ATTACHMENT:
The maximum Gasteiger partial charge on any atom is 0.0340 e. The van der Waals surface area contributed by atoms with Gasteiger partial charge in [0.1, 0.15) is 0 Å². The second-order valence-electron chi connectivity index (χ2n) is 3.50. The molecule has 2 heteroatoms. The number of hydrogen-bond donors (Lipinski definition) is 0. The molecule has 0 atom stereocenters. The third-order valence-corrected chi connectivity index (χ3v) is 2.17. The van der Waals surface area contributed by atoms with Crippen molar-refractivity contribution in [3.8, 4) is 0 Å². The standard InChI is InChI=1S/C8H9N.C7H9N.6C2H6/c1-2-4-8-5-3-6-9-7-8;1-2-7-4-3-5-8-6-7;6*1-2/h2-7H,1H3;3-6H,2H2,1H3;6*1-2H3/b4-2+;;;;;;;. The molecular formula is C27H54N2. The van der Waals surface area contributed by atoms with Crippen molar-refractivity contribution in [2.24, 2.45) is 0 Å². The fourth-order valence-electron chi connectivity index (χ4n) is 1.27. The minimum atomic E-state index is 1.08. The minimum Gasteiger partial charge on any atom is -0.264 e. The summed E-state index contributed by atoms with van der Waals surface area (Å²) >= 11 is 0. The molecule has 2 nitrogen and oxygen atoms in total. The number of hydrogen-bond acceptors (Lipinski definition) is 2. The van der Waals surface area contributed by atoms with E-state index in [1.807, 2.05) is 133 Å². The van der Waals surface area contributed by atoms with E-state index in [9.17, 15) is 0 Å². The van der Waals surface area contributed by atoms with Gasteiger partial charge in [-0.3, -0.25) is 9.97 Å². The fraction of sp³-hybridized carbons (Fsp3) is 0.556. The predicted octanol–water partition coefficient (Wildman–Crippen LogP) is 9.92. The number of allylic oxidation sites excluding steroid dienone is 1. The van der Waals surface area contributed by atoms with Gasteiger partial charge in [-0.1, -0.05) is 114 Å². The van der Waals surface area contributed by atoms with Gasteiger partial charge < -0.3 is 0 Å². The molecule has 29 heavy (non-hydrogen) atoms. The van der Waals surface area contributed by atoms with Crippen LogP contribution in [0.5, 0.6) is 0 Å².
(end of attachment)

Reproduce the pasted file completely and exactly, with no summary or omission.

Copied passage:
The maximum Gasteiger partial charge on any atom is 0.0340 e. The van der Waals surface area contributed by atoms with Gasteiger partial charge in [0.1, 0.15) is 0 Å². The second-order valence-electron chi connectivity index (χ2n) is 3.50. The molecule has 2 heteroatoms. The number of hydrogen-bond donors (Lipinski definition) is 0. The molecule has 0 atom stereocenters. The third-order valence-corrected chi connectivity index (χ3v) is 2.17. The van der Waals surface area contributed by atoms with Crippen molar-refractivity contribution in [3.8, 4) is 0 Å². The standard InChI is InChI=1S/C8H9N.C7H9N.6C2H6/c1-2-4-8-5-3-6-9-7-8;1-2-7-4-3-5-8-6-7;6*1-2/h2-7H,1H3;3-6H,2H2,1H3;6*1-2H3/b4-2+;;;;;;;. The molecular formula is C27H54N2. The van der Waals surface area contributed by atoms with Crippen molar-refractivity contribution in [2.24, 2.45) is 0 Å². The fourth-order valence-electron chi connectivity index (χ4n) is 1.27. The minimum atomic E-state index is 1.08. The minimum Gasteiger partial charge on any atom is -0.264 e. The summed E-state index contributed by atoms with van der Waals surface area (Å²) >= 11 is 0. The molecule has 2 nitrogen and oxygen atoms in total. The number of hydrogen-bond acceptors (Lipinski definition) is 2. The van der Waals surface area contributed by atoms with E-state index in [1.807, 2.05) is 133 Å². The van der Waals surface area contributed by atoms with E-state index in [9.17, 15) is 0 Å². The van der Waals surface area contributed by atoms with Gasteiger partial charge in [-0.3, -0.25) is 9.97 Å². The fraction of sp³-hybridized carbons (Fsp3) is 0.556. The predicted octanol–water partition coefficient (Wildman–Crippen LogP) is 9.92. The number of allylic oxidation sites excluding steroid dienone is 1. The van der Waals surface area contributed by atoms with Gasteiger partial charge in [-0.1, -0.05) is 114 Å². The van der Waals surface area contributed by atoms with Gasteiger partial charge < -0.3 is 0 Å². The molecule has 29 heavy (non-hydrogen) atoms. The van der Waals surface area contributed by atoms with Crippen LogP contribution in [0.5, 0.6) is 0 Å².